In the United States, Obesity, Type 2 Diabetes, and related metabolic diseases have reached epidemic proportions. A major hurdle to treating these diseases is our limited understanding of how genes function together and across different tissues to regulate whole-body metabolism. Methods in which a single gene is studied or manipulated to assess its function in overall metabolic health have often produced conflicting results. The function of most genes is highly contextual, i.e. dependent on the particular tissue and physiological state in which the gene is expressed. The emergence of high-throughput genomic technologies has provided new opportunities to study gene functions in the context of specific cell regulatory networks, and holds the potential for improved understanding of human disease. The goal of this proposal is to leverage genome-wide data on multiple """"""""master regulators"""""""" of metabolic processes in order to understand the mechanisms by which these genes coordinate an appropriate cellular response to physiological stress. The focus of the first aim will be the liver, as it is central to the maintenance of important metabolites such as glucose and lipoproteins. While the individual functions of many regulatory genes in the liver have been studied using molecular and genetic methods, there remains a need for broader understanding of how these genes interact, and the functional consequences of these interactions on overall metabolic health. Specifically, multiple genomic profiles of protein-DNA interactions will be integrated to assess the extent of co-localization by proteins regulating metabolic gene expression, the genomic and epigenomic features impacting such co- localization, and the functional consequences of coordinated regulation by multiple factors. In the second aim, complementary genomic profiles from adipose tissue will be used to investigate the mechanisms by which these same genes can be active in multiple metabolic tissues yet affect distinct, even opposing, metabolic pathways. Central to these investigations will be the development of novel computational methods for integrating multiple genome-wide datasets to draw biological conclusions about the overall function of gene regulatory networks in the maintenance of organismal metabolic homeostasis. The results of these investigations will improve our interpretation of the current conflicting results from genetic manipulation of individual regulatory genes, as well as generate novel hypotheses about the mechanisms of metabolic disease progression. Ultimately, knowledge of the complex network of genes regulating metabolism will improve our ability to design safe and effective molecular interventions for metabolic diseases.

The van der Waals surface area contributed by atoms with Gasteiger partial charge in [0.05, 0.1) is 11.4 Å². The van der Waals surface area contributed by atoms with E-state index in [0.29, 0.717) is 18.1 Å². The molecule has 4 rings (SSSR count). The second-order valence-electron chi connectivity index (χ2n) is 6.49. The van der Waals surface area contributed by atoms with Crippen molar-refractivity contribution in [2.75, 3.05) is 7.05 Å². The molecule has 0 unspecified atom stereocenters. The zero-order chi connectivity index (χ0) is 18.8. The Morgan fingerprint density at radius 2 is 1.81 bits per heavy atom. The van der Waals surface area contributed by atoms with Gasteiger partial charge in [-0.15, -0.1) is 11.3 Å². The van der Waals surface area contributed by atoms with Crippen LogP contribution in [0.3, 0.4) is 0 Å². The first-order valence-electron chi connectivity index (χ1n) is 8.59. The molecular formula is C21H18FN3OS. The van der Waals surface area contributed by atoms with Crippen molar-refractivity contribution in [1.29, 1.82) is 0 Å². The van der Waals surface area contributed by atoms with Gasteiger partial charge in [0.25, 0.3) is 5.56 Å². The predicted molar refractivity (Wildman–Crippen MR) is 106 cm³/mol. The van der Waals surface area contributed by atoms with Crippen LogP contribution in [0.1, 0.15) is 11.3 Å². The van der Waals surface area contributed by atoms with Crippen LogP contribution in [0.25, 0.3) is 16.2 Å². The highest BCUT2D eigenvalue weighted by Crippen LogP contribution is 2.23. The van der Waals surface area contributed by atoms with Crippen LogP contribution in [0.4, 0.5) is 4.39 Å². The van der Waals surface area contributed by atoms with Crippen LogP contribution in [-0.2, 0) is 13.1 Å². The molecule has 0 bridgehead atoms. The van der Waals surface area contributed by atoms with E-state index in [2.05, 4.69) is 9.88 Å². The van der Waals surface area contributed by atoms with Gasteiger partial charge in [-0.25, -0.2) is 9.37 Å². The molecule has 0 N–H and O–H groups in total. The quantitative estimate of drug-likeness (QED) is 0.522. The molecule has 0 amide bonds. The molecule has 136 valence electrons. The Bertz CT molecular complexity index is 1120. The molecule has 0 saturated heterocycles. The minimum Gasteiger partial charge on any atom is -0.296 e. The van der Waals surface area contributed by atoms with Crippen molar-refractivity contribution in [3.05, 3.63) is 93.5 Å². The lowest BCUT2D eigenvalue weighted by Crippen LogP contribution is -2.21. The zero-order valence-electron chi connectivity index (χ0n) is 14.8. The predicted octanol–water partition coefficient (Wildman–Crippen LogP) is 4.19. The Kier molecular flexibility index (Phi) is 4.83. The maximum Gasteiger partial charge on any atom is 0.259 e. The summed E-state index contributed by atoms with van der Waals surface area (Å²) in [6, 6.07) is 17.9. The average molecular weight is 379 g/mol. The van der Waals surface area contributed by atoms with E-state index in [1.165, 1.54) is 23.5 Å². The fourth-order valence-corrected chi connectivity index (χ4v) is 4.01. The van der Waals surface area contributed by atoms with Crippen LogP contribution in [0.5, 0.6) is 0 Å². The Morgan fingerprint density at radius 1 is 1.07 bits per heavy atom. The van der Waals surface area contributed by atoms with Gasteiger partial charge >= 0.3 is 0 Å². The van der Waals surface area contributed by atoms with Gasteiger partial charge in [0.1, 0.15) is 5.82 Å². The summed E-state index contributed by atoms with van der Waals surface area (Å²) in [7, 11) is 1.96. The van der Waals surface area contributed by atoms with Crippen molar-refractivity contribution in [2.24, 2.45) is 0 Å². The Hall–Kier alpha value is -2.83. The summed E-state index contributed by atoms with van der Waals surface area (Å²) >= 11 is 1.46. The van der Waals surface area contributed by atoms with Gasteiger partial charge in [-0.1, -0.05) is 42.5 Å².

Public Health Relevance

My proposed experiments and analyses will result in improved understanding of liver and adipose tissue physiology critical to the prevention and treatment of major metabolic disease epidemics, such as obesity and diabetes. The methods developed in this work will make full use of, and further develop, cutting edge genomic technologies that promise to revolutionize the basic research and treatment of human diseases.

National Institute of Health (NIH)
National Institute of Diabetes and Digestive and Kidney Diseases (NIDDK)
Postdoctoral Individual National Research Service Award (F32)
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Special Emphasis Panel (ZDK1)
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Castle, Arthur
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University of Pennsylvania
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